kube-hunter v0.6.8 releases: Hunt for security weaknesses in Kubernetes clusters

Kube-hunter hunts for security weaknesses in Kubernetes clusters. The tool was developed to increase awareness and visibility for security issues in Kubernetes environments. You should NOT run kube-hunter on a Kubernetes cluster you don’t own!

Run kube-hunter: kube-hunter is available as a container (aquasec/kube-hunter), and we also offer a website at kube-hunter.aquasec.com where you can register online to receive a token allowing you to see and share the results online. You can also run the Python code yourself as described below.



Where should I run kube-hunter?

Run kube-hunter on any machine (including your laptop), select Remote scanning and give the IP address or domain name of your Kubernetes cluster. This will give you an attackers-eye-view of your Kubernetes setup.

You can run kube-hunter directly on a machine in the cluster, and select the option to probe all the local network interfaces.

You can also run kube-hunter in a pod within the cluster. This gives an indication of how exposed your cluster would be in the event that one of your application pods is compromised (through a software vulnerability, for example).

Scanning options

By default, kube-hunter will open an interactive session, in which you will be able to select one of the following scan options. You can also specify the scan option manually from the command line. These are your options:

  1. Remote scanning To specify remote machines for hunting, select option 1 or use the –remote option. Example:
    ./kube-hunter.py --remote some.node.com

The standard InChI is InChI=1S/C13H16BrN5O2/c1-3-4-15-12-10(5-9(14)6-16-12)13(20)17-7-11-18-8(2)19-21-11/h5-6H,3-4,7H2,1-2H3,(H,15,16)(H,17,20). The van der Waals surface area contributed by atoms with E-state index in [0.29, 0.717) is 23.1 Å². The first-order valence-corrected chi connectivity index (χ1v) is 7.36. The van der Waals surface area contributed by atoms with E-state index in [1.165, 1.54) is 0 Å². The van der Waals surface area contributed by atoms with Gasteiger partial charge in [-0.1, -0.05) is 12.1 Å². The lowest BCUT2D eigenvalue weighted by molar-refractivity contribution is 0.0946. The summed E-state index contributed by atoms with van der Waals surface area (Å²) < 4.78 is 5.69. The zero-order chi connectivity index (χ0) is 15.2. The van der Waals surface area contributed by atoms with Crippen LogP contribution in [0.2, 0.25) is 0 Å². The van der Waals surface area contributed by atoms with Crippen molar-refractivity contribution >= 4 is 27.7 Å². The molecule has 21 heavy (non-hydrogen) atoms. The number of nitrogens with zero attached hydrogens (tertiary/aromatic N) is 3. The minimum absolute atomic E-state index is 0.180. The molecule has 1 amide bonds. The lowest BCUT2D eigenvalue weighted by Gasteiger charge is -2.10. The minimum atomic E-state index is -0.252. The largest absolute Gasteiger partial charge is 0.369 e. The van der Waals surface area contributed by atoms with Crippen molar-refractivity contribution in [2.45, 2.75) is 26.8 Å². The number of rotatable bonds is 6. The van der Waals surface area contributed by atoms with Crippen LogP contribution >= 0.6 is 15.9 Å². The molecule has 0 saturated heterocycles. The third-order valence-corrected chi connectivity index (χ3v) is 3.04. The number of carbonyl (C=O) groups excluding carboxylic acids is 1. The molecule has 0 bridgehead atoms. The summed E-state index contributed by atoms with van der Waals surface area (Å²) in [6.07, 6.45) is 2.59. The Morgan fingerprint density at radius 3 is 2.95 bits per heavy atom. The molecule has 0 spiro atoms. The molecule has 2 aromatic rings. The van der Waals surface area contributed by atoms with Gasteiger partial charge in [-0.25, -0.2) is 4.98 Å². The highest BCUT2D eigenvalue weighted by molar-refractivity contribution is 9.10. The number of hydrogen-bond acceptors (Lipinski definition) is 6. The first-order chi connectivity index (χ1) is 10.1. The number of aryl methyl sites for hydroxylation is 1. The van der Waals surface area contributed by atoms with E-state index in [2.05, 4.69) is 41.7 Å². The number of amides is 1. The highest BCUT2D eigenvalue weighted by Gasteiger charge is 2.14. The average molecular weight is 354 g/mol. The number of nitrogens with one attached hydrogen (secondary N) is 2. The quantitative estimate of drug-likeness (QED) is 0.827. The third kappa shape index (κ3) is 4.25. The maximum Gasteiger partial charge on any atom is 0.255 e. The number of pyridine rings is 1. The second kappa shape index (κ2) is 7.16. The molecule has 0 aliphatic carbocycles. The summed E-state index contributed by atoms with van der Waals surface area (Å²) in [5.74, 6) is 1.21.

2. Internal scanning To specify internal scanning, you can use the –internal option. (this will scan all of the machine’s network interfaces) Example:
    ./kube-hunter.py --internal
  3. Network scanning To specify a specific CIDR to scan, use the –cidr option. Example:
    ./kube-hunter.py --cidr

Active Hunting

Active hunting is an option in which Kube-hunter will exploit vulnerabilities it finds, in order to explore for further vulnerabilities. The main difference between normal and active hunting is that a normal hunt will never change the state of the cluster, while active hunting can potentially do state-changing operations on the cluster, which could be harmful.

By default, Kube-hunter does not do active hunting. To actively hunt a cluster, use the –active flag. Example:

./kube-hunter.py --remote some.domain.com --active

List of tests

You can see the list of tests with the –list option: Example:

./kube-hunter.py --list

To see active hunting tests as well as passive:

./kube-hunter.py --list --active


To control logging, you can specify a log level, using the –log option. Example:

./kube-hunter.py --active --log WARNING 

Available log levels are:

  • INFO (default)

To see only a mapping of your nodes network, run with –mapping option. Example: ./kube-hunter.py –cidr –mapping This will output all the Kubernetes nodes kube-hunter has found.

Changelog v0.6.8

Remove scapy usage (#500)

  • removed arp and dns hunters usage due to it’s violations of the scapy GPL2 license
  • added installation of arp and dns hunters to Dockerfile
  • added explicit new version to plugins in dockerfile installation
  • ignore B020 flake8

Fix: Removed automatic import of handler object (#506)

  • removed automatic import of handler object in events package and renamed handler.py to event_handler.py to solve name collision


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